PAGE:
This is a kid-friendly and pot luck-friendly main dish casserole which would be a great alternative to a Baked Ziti or macaroni and cheese. It could easily be doctored up for a more adventurous palate by adding onions, mushrooms, greens… you get the idea. We did all enjoy it as is with a green salad. It’s simple, cheesy, crispy, and tasty. This recipe was adapted from Everyday Food; I altered the seasonings and used whole wheat spaghetti.

Yield: 6 servings

  • coarse salt and freshly ground black pepper, to taste
  • 2 cans (28 ounces each) whole peeled tomatoes (I used Cento San Marzano tomatoes)
  • 2 tablespoons extra-virgin olive oil
  • 2-3 large garlic cloves, smashed and peeled
  • 1/4 teaspoon crushed red pepper flakes, or to taste
  • 1 pound spaghetti (I used whole wheat)
  • 2 cups packed basil leaves (from 1 bunch), torn if large
  • 3/4 pound (12 oz) fresh mozzarella, cut into 1/2-inch pieces (2 1/2 cups)
  1. Preheat oven to 400 degrees (on convection).
  2. Set a large pot of salted water to boil.
  3. In a food processor, pulse tomatoes until coarsely chopped.
  4. In a large skillet, heat oil over medium-high. Add garlic and cook until fragrant, about 1 minute. Add red pepper flakes and tomatoes and bring to a boil. Cook at a rapid simmer until sauce thickens, about 12 minutes.  Season with salt and pepper to taste.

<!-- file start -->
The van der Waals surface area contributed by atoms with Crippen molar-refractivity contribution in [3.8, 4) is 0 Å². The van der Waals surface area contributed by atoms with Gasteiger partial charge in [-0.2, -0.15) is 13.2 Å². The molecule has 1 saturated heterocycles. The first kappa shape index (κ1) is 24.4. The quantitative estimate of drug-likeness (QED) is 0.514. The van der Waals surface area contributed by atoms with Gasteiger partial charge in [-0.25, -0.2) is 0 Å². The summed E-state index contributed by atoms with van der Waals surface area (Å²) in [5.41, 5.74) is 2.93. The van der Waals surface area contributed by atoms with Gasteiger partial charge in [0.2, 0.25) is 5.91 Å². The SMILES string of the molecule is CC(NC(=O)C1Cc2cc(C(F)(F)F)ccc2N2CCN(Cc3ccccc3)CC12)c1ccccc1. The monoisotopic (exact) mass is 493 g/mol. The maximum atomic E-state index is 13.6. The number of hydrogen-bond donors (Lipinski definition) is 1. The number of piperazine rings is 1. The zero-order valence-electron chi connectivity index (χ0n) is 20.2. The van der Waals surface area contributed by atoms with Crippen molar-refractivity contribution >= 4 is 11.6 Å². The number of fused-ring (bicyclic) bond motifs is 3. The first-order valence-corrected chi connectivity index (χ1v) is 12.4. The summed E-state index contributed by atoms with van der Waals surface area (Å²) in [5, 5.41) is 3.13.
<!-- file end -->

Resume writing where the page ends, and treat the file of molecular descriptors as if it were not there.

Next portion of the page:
5. Meanwhile, cook pasta 5 minutes (it will still be crunchy). Drain pasta and return to pot.
  6. Add tomato sauce, basil, and half the mozzarella to the pasta and toss to combine.
  7. Transfer mixture to a 3-quart baking dish and top with remaining cheese. Bake until cheese is golden and edges are bubbling, about 25 minutes.

One Year Ago:

Two Years Ago:

Viennese Sablés

These cookies are supposed to taste just like the wonderful Danish butter cookies that come in the famous blue tin. (I think they may even be better!) Aside from that yummy association, what is really winning about them is their texture; they are very slightly crisp on the outside but the inside is soft and melts in your mouth. Mmmmmm.

This recipe is from Baking Chez Moi: Recipes from My Paris Home to Your Home Anywhere by Dorie Greenspan. According to Greenspan, they are traditionally piped into a “W” shape as both the initial for Wittamer, a famed pastry shop in Brussels where they are made, and for Wien, the German word for Vienna- where the cookies were thought to have been invented.

Despite requests from my kids to pipe the cookies into their own initials, I made the traditional “W”‘s. (I’ll get more adventurous next time!) Other suggested shapes included circles, pretzels, or swirls. I initially had difficulty piping the dough, but as the dough warmed up it became much easier to pipe. I was hoping that they would be worth the trouble- and- thank goodness- they were! :)

These cookies can be served just as they are or dusted with confectioners’ sugar. Greenspan suggests eating them with coffee or tea, ice cream, fruit salad, or creme brûlée. Delicious!!

Yield: Makes 2 dozen cookies

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  • 9 T (4 1/2 oz; 128 grams) unsalted butter, very soft
  • 1/2 cup (60 grams) confectioners’ sugar
  • 1/4 tsp fine sea salt
  • 1 large egg white, at room temperature
  • 3/4 tsp pure vanilla extract